What Does A Scream Sound Like In Space?

As you look down on the Earth from the confines of a deteriorating spaceship (and think about how Carl Sagan was wrong — it does not at all resemble any kind of "pale blue dot"), it will likely come to your immediate attention that humans are not comfortable exposed in the vacuum of space. Given the dire nature of your situation and the certainty of your impending death, you might be inclined to scream. What would it sound like it?

It depends. As Mental Floss reported, mechanical sound waves can only travel through a molecular medium — like the molecules of solids, liquids, or gases — and there aren't many of these in the vacuum of space (per Science Alert). For example, on Earth, according to ENT & Audiology News, every cubic centimeter of air contains about 25,000,000,000,000,000,000 molecules. The "vibration" of these molecules coming in contact with each other is what allows sound to be conveyed across distances. In space, solar wind (which actually pervades the apparent emptiness of outer space, according to Science) contains far fewer elements: about 5 protons per cubic centimeter (per ENT & Audiology).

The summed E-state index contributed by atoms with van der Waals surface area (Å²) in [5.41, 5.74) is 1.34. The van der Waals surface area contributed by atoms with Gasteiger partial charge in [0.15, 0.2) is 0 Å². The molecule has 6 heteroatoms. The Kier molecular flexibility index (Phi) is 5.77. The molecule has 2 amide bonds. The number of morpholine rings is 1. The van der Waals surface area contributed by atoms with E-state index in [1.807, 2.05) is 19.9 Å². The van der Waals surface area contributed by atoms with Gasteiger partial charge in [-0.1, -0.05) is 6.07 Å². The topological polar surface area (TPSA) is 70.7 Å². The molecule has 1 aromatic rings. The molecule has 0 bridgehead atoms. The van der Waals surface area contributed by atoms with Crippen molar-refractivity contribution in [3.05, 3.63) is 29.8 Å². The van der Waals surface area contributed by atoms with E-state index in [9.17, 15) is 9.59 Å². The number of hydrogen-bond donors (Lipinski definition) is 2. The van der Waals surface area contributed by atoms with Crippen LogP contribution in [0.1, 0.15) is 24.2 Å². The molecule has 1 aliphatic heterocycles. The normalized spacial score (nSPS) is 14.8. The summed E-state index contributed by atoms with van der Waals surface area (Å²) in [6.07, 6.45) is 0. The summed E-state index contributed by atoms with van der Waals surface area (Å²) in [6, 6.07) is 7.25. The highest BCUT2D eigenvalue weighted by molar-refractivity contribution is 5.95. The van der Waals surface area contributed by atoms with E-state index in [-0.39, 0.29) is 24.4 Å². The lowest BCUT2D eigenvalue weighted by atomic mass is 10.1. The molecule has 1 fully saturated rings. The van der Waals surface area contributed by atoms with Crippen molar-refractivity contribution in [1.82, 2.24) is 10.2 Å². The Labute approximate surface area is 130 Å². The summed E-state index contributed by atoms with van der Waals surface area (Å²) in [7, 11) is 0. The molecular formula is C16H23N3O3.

Molecules, Waves, and Mechanical Vibrations

Space is not entirely barren, and scientists have recently learned the distribution of gases is greater than we thought (via Science Alert). If there are gases to provide some kind of medium, it's technically possible that sound can travel through it. However, the materials in space to provide that medium are still so scarce that the sound will be entirely imperceptible. (Technically, it sounds like molecules pressing against each other, but not very much and not very many.)

Although the sound of your scream may be diffused into a mute vibration inaudible to human ears, that's only if it's coming from your mouth. You can, however, hear someone scream over the radio. Unlike sound waves, which are mechanical, radio waves are electromagnetic. Electromagnetic waves do just fine in outer space and don't need the same distribution of solids, liquids, or gases to travel (that's how space radios work, according to Mental Floss).

So does your scream make a sound in space? Yes. Can you hear it? It is unlikely — however, if you're in this situation, you probably have much more pressing problems to deal with.